Today in Elon Musk: sued for defamation, announcing a mystery space explorer.
No human being has flown near the moon since December 1972, when the Apollo 17 mission returned to Earth. Elon Musk, via his rocket company SpaceX, wants to change that.
On Monday night, amid much fanfare, Musk will reveal the name of “the world’s first private passenger to fly around the Moon.” The mystery passenger is expected make the journey aboard SpaceX’s Big Falcon Rocket, an enormous 348-foot-tall launch vehicle that’s still in development and isn’t expected to be ready for flight until at least 2022.
If this all sounds familiar, well, it’s because Musk has announced a similar thing before. As The Verge’s Loren Grush reminds us, “In February 2017, Musk announced that the company had signed two paying customers to fly around the Moon” on the Falcon Heavy rocket sometime in 2018. That didn’t happen.
You may recall that the Falcon Heavy did launch for the first time this past year, but wasn’t carrying humans or traveling to the moon. Instead, it ejected a bright red Tesla convertible into orbit around the sun. It’s unclear if Monday’s announcement will name one of those paying customers, or someone else entirely. Also unclear: Is this person going alone?
Who knows, it could be you, dear reader. How exciting would that be! Watch the announcement here at 9 pm ET.
Whatever is announced tonight, remember that Musk is known for wildly ambitious plans that attract a lot of media attention, as well as wildly ambitious timelines that often are way overblown.
And lately, he’s been getting attention for his venomous tweets, odd public behavior, and outbursts at reporters. Today, a British cave diver who helped free the trapped Thai soccer team this past summer, sued Musk for calling him a “pedo” and “child rapist” on Twitter. (Musk had previously told BuzzFeed News, “I hope [Vernon Unsworth, the diver] fucking sues me.”)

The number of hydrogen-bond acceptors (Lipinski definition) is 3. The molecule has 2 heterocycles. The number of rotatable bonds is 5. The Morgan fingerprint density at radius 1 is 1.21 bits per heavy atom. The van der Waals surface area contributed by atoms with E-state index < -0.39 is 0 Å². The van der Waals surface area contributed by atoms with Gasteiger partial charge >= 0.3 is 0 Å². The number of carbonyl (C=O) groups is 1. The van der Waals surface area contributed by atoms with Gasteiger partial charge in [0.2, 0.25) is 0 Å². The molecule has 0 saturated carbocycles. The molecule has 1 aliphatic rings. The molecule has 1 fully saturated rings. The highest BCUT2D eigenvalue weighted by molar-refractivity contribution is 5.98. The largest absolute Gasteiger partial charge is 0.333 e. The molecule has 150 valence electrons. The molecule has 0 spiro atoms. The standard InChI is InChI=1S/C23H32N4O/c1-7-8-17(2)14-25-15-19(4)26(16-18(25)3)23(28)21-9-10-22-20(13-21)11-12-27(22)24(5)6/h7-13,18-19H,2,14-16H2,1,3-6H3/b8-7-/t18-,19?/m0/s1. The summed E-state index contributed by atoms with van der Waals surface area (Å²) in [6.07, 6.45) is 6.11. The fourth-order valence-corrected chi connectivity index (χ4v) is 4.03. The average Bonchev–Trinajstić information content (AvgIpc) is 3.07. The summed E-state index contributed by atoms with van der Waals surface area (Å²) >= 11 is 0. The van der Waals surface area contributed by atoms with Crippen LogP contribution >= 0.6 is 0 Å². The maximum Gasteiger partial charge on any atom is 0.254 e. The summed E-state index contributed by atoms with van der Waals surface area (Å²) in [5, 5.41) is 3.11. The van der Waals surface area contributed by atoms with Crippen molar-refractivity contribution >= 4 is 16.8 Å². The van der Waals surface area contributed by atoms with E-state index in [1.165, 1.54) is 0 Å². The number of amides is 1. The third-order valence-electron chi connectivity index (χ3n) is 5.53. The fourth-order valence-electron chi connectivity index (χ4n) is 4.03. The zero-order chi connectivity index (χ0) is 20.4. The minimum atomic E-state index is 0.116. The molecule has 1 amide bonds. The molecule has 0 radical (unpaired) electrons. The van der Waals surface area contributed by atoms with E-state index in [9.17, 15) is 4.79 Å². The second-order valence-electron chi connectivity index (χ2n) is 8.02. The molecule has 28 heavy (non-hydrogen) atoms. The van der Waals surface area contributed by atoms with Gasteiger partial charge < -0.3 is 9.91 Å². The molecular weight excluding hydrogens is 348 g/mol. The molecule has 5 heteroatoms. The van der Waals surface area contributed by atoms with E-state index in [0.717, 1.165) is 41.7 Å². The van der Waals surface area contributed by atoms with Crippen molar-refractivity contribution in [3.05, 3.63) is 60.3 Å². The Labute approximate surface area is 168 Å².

Musk has also been dealing with troubles at his electric car company Tesla, which has been struggling to keep up with production. Investors sold off shares of the company after Musk appeared to smoke weed on the Joe Rogan Experience podcast. Meanwhile, in a seemingly unrelated incident, the chief accounting officer of the company resigned.
Perhaps tonight Musk will return to doing what he (usually) does best: getting people excited about the future. And if Musk and SpaceX can finance — and follow through on — the plans, it would make history. As the Atlantic points out, the only people who have ever been to the moon are white American men. This could be an opportunity to change the face of space exploration.
Further reading: SpaceX, Tesla, and Elon Musk
- The Verge’s Loren Grush explains SpaceX’s ambitious plans for the BFR.
- Vox’s Emily Stewart explains what the heck happened with Musk, marijuana, Joe Rogan, and Musk’s feud with a cave diver, as well as whether his companies are in trouble for his headline-grabbing behavior.
- And BuzzFeed has details on the defamation lawsuit against Musk.
Author: Brian Resnick